http://spark.apache.org is an open source big data processing framework built around speed, ease of use, and sophisticated analytics. Spark is growing in popularity, and supports batch as well as streaming, graph data, machine learning, as well as Hadoop and map/reduce. It’s an ideal platform to explore the building of a real time event processing.
EVAM is an established leader in real time event processing, with over 40 solutions supporting real time event processing for over 200 million end-users globally. In recent years EVAM has explored building customer solutions that leverage popular capabilities, such as AWS Kinesis, and RedShift, and in this article we explore a solution architecture built on Apache Spark combined with EVAM’s event processing engine.
Real Time Event Processing Requirements:
Real time customer engagement systems pose a strict set of requirements, centered on “event to action” within 50 milliseconds. Achieving this level of responsiveness is possible through selective data integration, combining technical events in a way that is useful for customers and the business. The general requirements include:
- Data integration with any source, including click stream, logs, transactional systems, IOT, Twitter, and others
- Real time ingestion through Kafka, Kinesis, and other systems
- Event processing that combines events and non-events with a time window and customer profile data, to trigger actions. For the purpose of this article we will refer to each such combination a “scenario.”
- With tens or hundreds of scenarios, it’s necessary to constrain and prioritize actions. Actions related to customer support presumably will take precedence over “new offer” actions, for example.
- A sequence of events which fulfills one scenario should be available as input for other scenarios.
- The time latency of “event to action” should be no longer than 50 milliseconds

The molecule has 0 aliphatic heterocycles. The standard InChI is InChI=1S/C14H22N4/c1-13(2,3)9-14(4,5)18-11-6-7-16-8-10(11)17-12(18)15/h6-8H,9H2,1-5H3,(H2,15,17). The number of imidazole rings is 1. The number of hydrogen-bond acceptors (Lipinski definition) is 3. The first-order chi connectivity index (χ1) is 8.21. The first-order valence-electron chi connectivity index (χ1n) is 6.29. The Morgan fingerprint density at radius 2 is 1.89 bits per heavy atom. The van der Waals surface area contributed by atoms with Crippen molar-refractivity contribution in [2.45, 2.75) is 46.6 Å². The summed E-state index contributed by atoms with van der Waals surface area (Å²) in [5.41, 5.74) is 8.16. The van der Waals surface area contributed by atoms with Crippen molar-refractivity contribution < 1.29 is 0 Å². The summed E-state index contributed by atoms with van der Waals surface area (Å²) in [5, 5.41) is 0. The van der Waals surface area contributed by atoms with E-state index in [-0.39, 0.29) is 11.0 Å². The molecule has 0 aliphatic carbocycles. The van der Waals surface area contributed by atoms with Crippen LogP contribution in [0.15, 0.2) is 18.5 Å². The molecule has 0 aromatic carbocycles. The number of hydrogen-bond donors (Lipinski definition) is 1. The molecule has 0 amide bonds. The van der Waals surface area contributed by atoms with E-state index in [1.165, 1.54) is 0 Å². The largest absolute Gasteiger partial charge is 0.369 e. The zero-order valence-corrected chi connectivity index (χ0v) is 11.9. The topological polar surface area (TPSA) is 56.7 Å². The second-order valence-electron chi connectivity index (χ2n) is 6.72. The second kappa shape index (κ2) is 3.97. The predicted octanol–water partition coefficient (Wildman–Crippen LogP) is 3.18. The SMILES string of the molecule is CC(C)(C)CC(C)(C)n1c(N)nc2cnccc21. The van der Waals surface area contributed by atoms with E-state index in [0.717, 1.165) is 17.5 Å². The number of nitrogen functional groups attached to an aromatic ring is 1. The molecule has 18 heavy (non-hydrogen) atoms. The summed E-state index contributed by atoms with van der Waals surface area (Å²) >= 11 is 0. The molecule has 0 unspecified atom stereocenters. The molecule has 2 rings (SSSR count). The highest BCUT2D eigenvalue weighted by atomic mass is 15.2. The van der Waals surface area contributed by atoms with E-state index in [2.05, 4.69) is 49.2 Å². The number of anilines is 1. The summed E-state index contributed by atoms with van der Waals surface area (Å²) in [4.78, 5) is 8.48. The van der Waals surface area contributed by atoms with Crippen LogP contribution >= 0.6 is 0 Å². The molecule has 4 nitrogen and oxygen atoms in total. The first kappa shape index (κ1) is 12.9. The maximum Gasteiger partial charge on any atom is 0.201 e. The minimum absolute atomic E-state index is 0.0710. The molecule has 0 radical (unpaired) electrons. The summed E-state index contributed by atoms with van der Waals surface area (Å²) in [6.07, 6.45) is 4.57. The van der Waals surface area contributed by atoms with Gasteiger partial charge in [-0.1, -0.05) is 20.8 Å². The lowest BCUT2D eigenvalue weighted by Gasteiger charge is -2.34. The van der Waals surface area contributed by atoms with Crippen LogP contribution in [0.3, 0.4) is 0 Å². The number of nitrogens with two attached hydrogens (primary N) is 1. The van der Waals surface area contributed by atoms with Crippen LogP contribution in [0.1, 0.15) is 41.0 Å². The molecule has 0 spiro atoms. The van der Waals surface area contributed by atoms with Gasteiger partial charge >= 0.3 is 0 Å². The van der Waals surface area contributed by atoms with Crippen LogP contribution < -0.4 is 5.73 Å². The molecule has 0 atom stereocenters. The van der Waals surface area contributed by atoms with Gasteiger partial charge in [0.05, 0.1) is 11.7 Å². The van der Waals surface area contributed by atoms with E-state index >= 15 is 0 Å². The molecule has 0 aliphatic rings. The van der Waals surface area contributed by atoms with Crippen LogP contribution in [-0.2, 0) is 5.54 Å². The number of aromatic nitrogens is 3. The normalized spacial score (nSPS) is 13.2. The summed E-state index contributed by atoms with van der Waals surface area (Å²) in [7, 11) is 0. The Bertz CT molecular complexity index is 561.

A Conceptual Model for Real Time Event Processing:
Having been involved in real time event solutions for the past decade, I’ve learned the importance of a business abstraction layer for real time customer engagement. A business abstraction layer defines events in terms meaningful for the business, and creates the opportunity for business analysts to define and implement scenarios.
A model is focused on an “actor” who generates events. The actor is typically a person, but can be a device on the network (IOT, or CPE). Events originate as a technical event, which are combined to constitute a “business” event. For example, the creation of a new customer can involve the creation of multiple tables in a relational database, each of which are individually recognized as an event, but are combined to form the “customer creation” event.
A robust model incorporates support for non-events, and aggregation of events over time. Non-events can include the purchase of a new device or service, which is not registered on the network within a certain time window. Recognizing the lack of an event can be critically important for business systems.
The resulting actions require context such as name, email address, and other “actor” data for engaging via email or other channels.
Finally, it’s important to support prioritization and constraints on scenarios. Customers that are in the midst of a “technical support” scenario can be treated differently than other customers. Equally important is that customers aren’t subjected to being inundated with multiple actions, as it’s fairly common for multiple scenarios to be triggered within a short time frame. Effective management strategies for scenarios are among the many challenges posed in building a robust real time engagement solution on top of Spark or other open source frameworks.